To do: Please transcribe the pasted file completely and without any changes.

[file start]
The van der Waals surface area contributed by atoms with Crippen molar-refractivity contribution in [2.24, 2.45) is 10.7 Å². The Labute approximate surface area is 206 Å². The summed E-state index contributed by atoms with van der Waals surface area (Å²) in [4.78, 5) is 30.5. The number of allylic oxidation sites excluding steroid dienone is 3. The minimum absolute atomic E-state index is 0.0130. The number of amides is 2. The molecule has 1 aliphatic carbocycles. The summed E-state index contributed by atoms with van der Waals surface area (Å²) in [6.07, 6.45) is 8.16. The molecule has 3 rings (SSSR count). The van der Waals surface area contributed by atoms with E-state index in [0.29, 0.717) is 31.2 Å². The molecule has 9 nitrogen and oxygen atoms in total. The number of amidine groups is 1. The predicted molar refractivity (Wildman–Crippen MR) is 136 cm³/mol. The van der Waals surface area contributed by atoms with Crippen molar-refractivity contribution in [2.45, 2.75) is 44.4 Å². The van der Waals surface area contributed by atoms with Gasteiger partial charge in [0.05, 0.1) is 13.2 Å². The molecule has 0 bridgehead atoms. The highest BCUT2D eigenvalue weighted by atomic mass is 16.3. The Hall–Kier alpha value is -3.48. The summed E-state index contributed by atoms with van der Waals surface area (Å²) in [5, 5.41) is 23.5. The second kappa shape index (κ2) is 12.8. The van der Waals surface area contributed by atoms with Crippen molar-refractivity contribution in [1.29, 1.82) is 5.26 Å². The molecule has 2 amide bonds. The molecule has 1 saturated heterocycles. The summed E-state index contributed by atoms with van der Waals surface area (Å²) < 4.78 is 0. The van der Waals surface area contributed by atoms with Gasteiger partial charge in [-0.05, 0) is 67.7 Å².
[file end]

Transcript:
The van der Waals surface area contributed by atoms with Crippen molar-refractivity contribution in [2.24, 2.45) is 10.7 Å². The Labute approximate surface area is 206 Å². The summed E-state index contributed by atoms with van der Waals surface area (Å²) in [4.78, 5) is 30.5. The number of allylic oxidation sites excluding steroid dienone is 3. The minimum absolute atomic E-state index is 0.0130. The number of amides is 2. The molecule has 1 aliphatic carbocycles. The summed E-state index contributed by atoms with van der Waals surface area (Å²) in [6.07, 6.45) is 8.16. The molecule has 3 rings (SSSR count). The van der Waals surface area contributed by atoms with E-state index in [0.29, 0.717) is 31.2 Å². The molecule has 9 nitrogen and oxygen atoms in total. The number of amidine groups is 1. The predicted molar refractivity (Wildman–Crippen MR) is 136 cm³/mol. The van der Waals surface area contributed by atoms with Crippen molar-refractivity contribution in [2.45, 2.75) is 44.4 Å². The van der Waals surface area contributed by atoms with Gasteiger partial charge in [0.05, 0.1) is 13.2 Å². The molecule has 0 bridgehead atoms. The highest BCUT2D eigenvalue weighted by atomic mass is 16.3. The Hall–Kier alpha value is -3.48. The summed E-state index contributed by atoms with van der Waals surface area (Å²) in [5, 5.41) is 23.5. The second kappa shape index (κ2) is 12.8. The van der Waals surface area contributed by atoms with Crippen molar-refractivity contribution in [1.29, 1.82) is 5.26 Å². The molecule has 2 amide bonds. The molecule has 1 saturated heterocycles. The summed E-state index contributed by atoms with van der Waals surface area (Å²) < 4.78 is 0. The van der Waals surface area contributed by atoms with Gasteiger partial charge in [-0.05, 0) is 67.7 Å².